Dreadful, Disappointing GHOST: THE MUSICAL Makes an Appearance at PPAC
There are many good rules pertaining to the creation of a new Broadway musical. Two of them are, 1) Just because you have the technology to do something doesn't necessarily mean that you should do it and 2) Some movies just shouldn't be made into musicals. The first U.S. national tour of Ghost: The Musical, playing at Providence Performing Arts Center, is a good example of what happens when both of those are thrown out the window.
It's impossible to say who is responsible for this show, which can at best be called a hot mess. From start to finish, the entire thing is completely over-produced in every way. It's almost as if, during production meetings, every single idea was given the go ahead and then kept in the final product, without anyone ever suggesting that maybe they should cut back or take something out. The way-too-long show is beyond over the top. It's like taking the source material, the movie Ghost, putting it in a blender with an orchestra, a rock concert and a Vegas magic act, then throwing the whole thing up against the wall like you're Jackson Pollock.
Problems arise as soon as the show begins, with a ridiculous sequence of projections and videos, basically an on-stage version of a movie's opening credits, but way more overblown and obnoxious. The worst part is that the videos and projections never stop. They are constantly happening, throughout the entire play, becoming incredibly distracting. While video and projections can be great, when they serve a purpose, these really don't. They rarely do anything to actually advance or tell the story.
That story is, of course, the whole point. Unfortunately, this production drowns out the well-known story of a young couple who are deeply in love and then torn apart when the man is killed during a robbery. The man, Sam, remains on earth as a ghost, trying to protect his love, Molly, and solve his own murder, with the help of a psychic medium named Oda Mae.
In the movie, those characters are likable, relatable and sympathetic. The musical turns them into annoying, whining, unlikable people, for the most part. But there seems to be little concern given to anything the characters actually feel or do, the only real reason for this musical to exist seems to be for the creative team to show off their technical know-how and ability to create theatrical illusions. For example, the opening sequence filled with lots of lights and sound exists primarily to make sure the audience really, really understands that Sam and Molly love each other. There are many other, better ways to get that point across, ways that rely on characters and dialogue rather than video, projections and special effects. But, in this case, Sam and subtlety are both dead.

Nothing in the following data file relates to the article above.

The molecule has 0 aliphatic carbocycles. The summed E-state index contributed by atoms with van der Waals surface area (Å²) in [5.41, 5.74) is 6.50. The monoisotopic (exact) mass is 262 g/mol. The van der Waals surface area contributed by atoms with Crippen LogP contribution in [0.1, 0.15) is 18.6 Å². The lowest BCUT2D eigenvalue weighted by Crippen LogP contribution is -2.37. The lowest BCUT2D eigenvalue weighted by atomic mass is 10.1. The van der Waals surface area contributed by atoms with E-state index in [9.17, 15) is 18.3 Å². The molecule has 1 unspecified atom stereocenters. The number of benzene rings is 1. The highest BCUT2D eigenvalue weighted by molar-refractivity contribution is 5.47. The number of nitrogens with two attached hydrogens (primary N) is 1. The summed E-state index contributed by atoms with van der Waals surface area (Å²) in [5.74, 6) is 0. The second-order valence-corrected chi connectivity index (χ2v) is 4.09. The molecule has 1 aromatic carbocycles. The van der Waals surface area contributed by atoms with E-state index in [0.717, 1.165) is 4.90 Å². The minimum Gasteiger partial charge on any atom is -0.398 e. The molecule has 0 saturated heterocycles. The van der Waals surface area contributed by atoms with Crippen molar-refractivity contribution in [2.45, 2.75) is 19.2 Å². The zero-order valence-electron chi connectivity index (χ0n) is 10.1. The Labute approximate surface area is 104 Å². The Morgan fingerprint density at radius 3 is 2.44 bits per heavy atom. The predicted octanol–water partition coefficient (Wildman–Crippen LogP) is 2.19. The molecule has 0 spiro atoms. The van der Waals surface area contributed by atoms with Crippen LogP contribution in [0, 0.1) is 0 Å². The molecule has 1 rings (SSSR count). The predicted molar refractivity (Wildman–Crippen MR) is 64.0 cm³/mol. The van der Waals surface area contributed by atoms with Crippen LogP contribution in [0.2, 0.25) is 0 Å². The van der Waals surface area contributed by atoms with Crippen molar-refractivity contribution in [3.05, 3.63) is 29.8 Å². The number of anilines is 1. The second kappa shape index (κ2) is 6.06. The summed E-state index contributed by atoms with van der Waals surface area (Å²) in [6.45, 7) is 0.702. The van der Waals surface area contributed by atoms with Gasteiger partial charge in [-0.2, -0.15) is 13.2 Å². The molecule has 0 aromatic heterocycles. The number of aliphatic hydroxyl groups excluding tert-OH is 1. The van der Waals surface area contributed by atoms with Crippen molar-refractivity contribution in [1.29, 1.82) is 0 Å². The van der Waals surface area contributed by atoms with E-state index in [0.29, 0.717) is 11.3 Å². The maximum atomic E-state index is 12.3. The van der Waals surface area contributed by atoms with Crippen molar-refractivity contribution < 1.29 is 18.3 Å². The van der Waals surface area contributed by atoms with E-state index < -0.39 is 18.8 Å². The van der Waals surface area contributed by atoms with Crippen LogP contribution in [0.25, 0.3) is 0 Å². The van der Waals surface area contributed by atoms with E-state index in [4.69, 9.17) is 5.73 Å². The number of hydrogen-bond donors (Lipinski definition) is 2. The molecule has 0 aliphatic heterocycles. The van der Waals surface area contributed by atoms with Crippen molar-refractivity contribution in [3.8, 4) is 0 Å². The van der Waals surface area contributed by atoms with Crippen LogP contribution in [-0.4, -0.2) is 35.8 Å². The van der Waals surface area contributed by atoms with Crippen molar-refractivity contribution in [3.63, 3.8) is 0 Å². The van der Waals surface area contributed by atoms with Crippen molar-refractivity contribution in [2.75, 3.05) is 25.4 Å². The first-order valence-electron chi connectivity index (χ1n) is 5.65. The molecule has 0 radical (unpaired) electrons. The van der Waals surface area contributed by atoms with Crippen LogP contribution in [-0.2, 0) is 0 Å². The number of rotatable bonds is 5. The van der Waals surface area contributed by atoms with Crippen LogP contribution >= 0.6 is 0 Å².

To the show's credit, there are some astounding theatrical tricks and illusions. Things happen onstage that you are likely to never see in any other show. Often, though, they are unnecessarily over the top. The perfect example is the scene where Sam fights with another ghost on a subway train. The subway scene goes on forever and the way it's performed is extremely hard to follow. Certainly, there were easier ways to create the scene which would have served the story better while not putting the audiene through the ringer.
Another strange thing is the inconsistencies in how some of the tricks and illusions are played out. In almost every scene, Sam is there, on stage, creating the fantastic things that happen. Then, all of a sudden and for no reason, two pivoltal scenes toward the end feature him offstage, doing a voiceover, while the ghostly happenngs go on without him. It's an odd choice and again makes it seem like the creators of the show were more interested in showing of their cool tricks than they were in telling a character's story.
Towards the very end, things get stranger when the technical wizards behind the show seem to just give up. Or they have decided that they, like the audience, are just too tired and they stop trying to amaze. Minor spoiler alert here, a scene where Sam takes over the body of Oda Mae, so he can interact with Molly, includes a "transformation" that's created onstage through an incredibly cheap and easy trick. Shortly thereafter, when the villain gets his due, there is no attempt at all to simulate what happens in the movie. They seem to have lost the will, or the budget, to try that, and completely change how the villian is dispatched.
In case you are wondering, there are actors in this show as well. Steven Grant Doulas plays Sam, and manages to take the strong character and make him very weak and annoying. The high-pitched singing voice and the terrible song lyrics don't help him out. Katie Postotnik fares much better, partly due to the fact that she has a gorgeous singing voice and a couple of nice solo singing moments. Tops among the cast is easily Carla R. Stewart as Oda Mae. She brings tons of energy and charisma to the role and provides all of the moments of real fun. She could slow down a bit, though, as she seemed to often be trying to hurry up and get to the funny part.